Obstetrics is a branch of medicine concerned with the treatment of women during pregnancy, labor, childbirth, and after childbirth. Obstetricians work to ensure that pregnancy culminates in the delivery of a healthy baby, without impairing the health of the mother. The mother's medical history and health status are initially evaluated.  Her antenatal appointment varies according to conditions found during a physical examination.

During pregnancy:

• a woman goes through a lot of  physiological stages

• a woman can feel nauseous and “throw up”  (morning sickness) which should stop after  3 -4  months

• the plasma volume goes up by a half and the red blood cell volume increases only around 25%

• a woman needs more calories in the form of protein.

• both protein and carbohydrate metabolism changes

• a woman should take supplements of vitamins for more nutritional needs.

• the kidney and ureter is enlarged.

• pulmonary activity changes including increased tidal volume, smaller total lung capacity due to raising of diaphragm due t0 compression of the uterus.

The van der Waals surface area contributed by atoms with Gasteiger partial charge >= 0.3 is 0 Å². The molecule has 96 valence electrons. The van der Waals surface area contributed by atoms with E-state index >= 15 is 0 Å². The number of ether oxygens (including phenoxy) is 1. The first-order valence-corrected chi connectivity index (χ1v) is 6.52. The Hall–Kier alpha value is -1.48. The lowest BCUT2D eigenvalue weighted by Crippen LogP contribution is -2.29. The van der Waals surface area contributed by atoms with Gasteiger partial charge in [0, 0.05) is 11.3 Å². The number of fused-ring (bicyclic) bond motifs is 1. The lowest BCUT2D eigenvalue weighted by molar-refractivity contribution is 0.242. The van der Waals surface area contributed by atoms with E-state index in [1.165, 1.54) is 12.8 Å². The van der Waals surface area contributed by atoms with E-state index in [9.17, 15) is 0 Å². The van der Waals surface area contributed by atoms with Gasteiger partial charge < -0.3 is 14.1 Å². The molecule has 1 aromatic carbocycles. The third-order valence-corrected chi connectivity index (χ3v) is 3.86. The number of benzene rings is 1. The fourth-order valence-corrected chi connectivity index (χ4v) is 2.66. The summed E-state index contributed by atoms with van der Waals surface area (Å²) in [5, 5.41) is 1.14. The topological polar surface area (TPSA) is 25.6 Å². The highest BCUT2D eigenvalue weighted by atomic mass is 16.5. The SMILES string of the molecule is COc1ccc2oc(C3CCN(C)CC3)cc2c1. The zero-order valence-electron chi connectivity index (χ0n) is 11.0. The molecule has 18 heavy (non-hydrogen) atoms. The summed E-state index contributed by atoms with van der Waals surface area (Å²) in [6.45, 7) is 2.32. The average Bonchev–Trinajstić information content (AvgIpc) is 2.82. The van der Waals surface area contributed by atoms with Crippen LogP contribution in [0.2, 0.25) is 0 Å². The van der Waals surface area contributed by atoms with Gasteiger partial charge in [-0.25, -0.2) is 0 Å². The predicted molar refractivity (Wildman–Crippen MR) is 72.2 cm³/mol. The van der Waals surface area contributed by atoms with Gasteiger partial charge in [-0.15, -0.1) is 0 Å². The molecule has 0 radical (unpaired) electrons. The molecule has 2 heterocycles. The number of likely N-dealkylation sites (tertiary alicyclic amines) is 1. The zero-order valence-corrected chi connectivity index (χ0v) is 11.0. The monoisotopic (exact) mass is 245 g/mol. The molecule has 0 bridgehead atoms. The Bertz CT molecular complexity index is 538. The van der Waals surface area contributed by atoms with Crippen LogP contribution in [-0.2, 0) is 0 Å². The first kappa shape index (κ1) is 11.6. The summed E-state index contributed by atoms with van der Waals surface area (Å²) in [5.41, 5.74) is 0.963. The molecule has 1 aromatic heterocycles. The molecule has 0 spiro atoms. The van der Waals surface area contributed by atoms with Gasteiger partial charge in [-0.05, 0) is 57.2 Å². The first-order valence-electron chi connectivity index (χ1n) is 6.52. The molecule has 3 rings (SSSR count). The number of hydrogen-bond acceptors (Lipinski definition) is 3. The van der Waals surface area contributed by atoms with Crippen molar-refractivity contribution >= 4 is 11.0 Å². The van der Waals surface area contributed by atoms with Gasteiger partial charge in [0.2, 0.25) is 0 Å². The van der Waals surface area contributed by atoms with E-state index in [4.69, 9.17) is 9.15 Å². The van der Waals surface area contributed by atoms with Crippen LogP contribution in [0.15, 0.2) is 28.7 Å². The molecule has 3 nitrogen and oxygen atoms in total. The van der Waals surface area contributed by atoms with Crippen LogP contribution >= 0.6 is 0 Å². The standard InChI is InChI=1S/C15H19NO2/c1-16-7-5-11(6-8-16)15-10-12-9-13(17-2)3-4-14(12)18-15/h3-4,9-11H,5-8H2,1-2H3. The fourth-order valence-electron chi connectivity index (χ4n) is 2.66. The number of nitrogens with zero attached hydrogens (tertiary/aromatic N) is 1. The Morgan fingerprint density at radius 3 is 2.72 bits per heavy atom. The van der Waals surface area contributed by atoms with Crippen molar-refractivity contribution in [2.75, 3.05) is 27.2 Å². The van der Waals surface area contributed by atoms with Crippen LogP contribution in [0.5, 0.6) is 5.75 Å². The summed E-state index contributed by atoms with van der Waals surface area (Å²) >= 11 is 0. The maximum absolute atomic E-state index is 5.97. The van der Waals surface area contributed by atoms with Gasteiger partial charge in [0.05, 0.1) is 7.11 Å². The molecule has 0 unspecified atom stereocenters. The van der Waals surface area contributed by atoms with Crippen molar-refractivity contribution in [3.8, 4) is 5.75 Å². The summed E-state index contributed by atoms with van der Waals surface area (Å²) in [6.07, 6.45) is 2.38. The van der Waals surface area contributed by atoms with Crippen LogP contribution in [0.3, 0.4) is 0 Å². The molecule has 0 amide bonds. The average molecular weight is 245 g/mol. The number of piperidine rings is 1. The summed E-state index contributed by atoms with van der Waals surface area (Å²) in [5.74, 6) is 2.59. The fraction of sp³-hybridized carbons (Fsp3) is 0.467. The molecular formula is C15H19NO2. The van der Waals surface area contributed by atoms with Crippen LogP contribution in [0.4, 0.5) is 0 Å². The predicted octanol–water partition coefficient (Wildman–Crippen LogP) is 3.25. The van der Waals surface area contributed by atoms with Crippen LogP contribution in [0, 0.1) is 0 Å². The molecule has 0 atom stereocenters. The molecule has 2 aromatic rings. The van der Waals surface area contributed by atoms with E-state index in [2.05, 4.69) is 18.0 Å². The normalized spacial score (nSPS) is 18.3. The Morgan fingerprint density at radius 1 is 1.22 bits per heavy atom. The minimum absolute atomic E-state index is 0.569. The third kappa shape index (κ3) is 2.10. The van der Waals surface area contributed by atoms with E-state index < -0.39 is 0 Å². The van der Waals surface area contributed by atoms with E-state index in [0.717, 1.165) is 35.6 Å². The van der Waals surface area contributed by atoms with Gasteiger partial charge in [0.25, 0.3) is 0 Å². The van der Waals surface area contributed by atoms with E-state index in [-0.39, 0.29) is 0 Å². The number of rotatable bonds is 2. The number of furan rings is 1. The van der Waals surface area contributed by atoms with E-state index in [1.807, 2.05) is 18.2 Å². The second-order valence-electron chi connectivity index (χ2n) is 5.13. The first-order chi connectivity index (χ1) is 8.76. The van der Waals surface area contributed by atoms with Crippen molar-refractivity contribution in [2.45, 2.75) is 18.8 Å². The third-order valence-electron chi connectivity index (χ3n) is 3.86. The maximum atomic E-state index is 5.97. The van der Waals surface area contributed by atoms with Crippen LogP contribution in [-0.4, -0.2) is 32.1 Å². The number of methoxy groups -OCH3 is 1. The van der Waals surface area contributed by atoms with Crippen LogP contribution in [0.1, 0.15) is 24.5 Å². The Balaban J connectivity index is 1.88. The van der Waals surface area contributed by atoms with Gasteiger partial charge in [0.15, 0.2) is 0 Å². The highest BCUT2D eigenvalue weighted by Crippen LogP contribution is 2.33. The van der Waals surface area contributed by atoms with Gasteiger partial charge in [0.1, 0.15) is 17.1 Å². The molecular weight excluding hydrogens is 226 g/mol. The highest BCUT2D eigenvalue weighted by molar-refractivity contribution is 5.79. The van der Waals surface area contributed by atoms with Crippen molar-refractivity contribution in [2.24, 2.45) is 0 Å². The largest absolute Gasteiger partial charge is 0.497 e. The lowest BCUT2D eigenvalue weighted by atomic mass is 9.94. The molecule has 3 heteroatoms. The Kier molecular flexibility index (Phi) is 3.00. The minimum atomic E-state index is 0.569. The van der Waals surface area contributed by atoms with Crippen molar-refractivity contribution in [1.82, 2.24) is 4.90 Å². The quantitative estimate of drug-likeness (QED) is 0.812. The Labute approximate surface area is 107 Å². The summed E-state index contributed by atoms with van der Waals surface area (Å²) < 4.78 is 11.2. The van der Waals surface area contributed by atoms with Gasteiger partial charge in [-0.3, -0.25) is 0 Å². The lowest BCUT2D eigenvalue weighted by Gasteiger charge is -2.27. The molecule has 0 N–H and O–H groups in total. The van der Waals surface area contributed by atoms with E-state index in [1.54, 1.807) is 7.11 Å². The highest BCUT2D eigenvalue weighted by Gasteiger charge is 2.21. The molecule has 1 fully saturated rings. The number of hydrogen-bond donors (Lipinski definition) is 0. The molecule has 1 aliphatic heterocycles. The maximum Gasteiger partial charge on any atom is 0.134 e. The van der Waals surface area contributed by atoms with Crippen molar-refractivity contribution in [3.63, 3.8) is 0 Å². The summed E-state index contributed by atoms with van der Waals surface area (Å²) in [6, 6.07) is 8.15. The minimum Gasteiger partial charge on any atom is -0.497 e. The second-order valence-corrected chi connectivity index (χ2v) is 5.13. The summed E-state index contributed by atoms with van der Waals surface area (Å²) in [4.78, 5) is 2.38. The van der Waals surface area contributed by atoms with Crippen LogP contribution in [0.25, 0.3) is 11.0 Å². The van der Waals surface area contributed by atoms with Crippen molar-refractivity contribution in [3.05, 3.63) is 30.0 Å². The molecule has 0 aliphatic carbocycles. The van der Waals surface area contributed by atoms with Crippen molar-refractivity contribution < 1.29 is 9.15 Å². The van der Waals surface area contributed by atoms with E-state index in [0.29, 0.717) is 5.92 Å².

• decreased expiratory reserve volume,

Other contraindications:

• Lower back aching due to centre of gravity movement

• Edema, or swollen feet, common during pregnancy

• In last stage of pregnancy how fetus is positioned to come out is determined: Head first is the norm but may present feet-first,  buttocks-first, side-on, or at an angle.

Some complications include:

Induction – artificially or prematurely stimulating labor in a woman. If a woman does not eventually begin labour by 41-42 weeks, induction may be used, as the placenta starts to become unstable after this date.

Labour – during labour itself, the obstetrician may

• monitor progress of labor

• accelerate progress of labor

• provide pain relief

• surgically assist labor, by forceps, etc.

• Caesarean section, if vaginal delivery is decided against

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